It is folly, then-nay, it is madness, to postpone the business of religion. Seek then at once, dear hearers, the one thing needful. Choose, this very morning, “ that good part, wbich shall not be taken away from you.

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« And one of the Pharisees desired him that he would eat with him. And he

went into the Pharisee's house, and sat down to meat. And behold, a woman in the city which was a sinner, when she knew that Jesus sat at meat in the Pharisee's house, brought an alabaster-box of ointment, and stood at his feet behind him weeping, and began to wash his feet with tears, and did wipe them with the hairs of her head, and kissed his feet, and anointed them with the ointment. Now, when the Pharisee which had bidden him, saw it, he spake within himself, saying, This man, if he were a prophet, would have known who, and what manner of woman this is that toucheth him: for she is a sinner. And Jesus answering, said unto him, Simon, I have somewhat to say unto thee. And he saith, Master, say on. There was a certain creditor which had two debtors: the one owed five hundred pence, and the other fifty. And when they had nothing to pay, he frankly forgave them both. Tell me, therefore, which of them will love him most? Simon answered and said, I suppose that he to whom he forgave most. And he said unto him, Thou hast rightly judged. And he turned to the woman, and said unto Simon, Seest thou this woman? I entered into thine house; thou gavest me no water for my feet: but she hath washed my feet with tears, and wiped them with the hairs of her head. Thou gavest me no kiss; but this woman, since the time I came in, hath not ceased to kiss my feet. My head with oil thou didst not anoint: but this woman hath anointed my feet with ointment. Wherefore I say unto thee, Her sins, which are many, are forgiven; for she loved much: but to whom little is forgiven, the same loveth little. And they that sat at meat with him, began to say within themselves, Who is this that forgiveth sins also? And he said to the woman, Thy faith hath saved thee; go in peace.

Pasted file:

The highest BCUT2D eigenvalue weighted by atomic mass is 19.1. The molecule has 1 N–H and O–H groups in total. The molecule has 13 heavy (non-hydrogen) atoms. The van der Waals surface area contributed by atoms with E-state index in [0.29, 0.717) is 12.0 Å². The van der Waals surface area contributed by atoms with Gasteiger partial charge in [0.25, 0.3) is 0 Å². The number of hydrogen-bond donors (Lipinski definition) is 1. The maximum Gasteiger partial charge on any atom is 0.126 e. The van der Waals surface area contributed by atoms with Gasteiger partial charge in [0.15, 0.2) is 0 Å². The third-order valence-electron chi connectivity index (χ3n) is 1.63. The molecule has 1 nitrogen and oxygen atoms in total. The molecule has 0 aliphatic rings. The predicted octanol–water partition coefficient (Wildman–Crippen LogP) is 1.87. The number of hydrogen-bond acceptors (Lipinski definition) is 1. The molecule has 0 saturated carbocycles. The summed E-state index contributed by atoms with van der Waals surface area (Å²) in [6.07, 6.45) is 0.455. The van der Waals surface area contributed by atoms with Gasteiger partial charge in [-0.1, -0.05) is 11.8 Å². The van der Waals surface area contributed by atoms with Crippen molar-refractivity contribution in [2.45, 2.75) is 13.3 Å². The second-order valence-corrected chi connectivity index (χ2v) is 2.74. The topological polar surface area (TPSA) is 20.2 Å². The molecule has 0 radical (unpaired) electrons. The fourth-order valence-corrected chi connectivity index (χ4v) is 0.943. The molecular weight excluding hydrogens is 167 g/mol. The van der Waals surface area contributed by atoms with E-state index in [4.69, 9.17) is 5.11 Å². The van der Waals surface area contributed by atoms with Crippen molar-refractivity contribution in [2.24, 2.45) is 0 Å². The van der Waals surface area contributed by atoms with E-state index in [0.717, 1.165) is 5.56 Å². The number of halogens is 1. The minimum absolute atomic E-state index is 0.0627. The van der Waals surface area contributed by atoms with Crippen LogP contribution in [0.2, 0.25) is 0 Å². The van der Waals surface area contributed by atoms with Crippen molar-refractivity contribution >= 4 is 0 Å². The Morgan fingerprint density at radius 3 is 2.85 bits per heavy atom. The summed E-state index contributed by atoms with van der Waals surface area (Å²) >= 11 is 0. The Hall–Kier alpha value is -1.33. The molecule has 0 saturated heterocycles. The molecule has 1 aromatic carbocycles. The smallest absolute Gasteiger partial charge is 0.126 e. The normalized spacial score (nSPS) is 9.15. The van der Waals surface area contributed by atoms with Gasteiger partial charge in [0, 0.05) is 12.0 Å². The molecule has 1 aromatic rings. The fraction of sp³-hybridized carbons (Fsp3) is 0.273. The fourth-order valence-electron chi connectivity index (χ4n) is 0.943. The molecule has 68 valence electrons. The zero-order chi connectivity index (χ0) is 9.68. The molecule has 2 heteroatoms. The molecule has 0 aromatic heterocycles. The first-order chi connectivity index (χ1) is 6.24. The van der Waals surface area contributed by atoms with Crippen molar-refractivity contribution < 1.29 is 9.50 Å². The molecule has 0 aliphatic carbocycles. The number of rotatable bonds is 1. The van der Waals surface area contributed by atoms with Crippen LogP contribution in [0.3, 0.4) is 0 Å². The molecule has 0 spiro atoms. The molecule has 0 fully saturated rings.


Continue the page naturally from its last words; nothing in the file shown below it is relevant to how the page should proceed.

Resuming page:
It was distinctly foretold, in the prophecies of the Old Testament, that when the Messiah should appear in our world, he would meet with a reception by no means suited to the excellence of his character, and the important object of his divine mission. This prediction was literally verified. He came to his own, and his own received him not. He grew up as a tender plant, and as

a root out of a dry ground; and when he entered on the duties of his public ministry, he seemed without form or comeliness; the generality of those who saw him, discerned no beauty that they should desire him. All classes of the community contemplated him with distrust, while the wealthy and the influential-particularly those in the high places of the temple and the synagogue--dis. played a keen and an active hostility to his pretensions and his person.

There were a few, however, even among the opulent and distinguished citizens of Judea, who rose superior to prejudice, and perceived, that Jesus of Nazareth was no ordinary man. of this description also was Joseph of Arimathea, a wealthy individual, who obtained from Pi. late the crucified body of Christ, and caused it to be properly interred in his own sepulchre. And of this description too was the Pharisee, concerning whom we read in the passage which we have chosen for comment this morning. It does not, indeed, appear, that he entertained any

correct views as to the cbaracter and office of our Lord. But he must have formed a favourable opinion, however vague, of one whom, though poor and friendless, he invited to become his guest.

Who this Pharisee was, is a question which critics have not been able exactly to settle. That his name was Simon, is evident form the fortieth verse, and hence some have been led to identify him with Simon the leper, who resided in Bethany, and at whose house Jesus was partaking of a meal, when a female entered and manifested her affectionate regard for him, in a manner similar to what is here recorded. We shall not enter into the controversy, whether the four evangelists allude to the same occurrence, or whether the circumstance related by Luke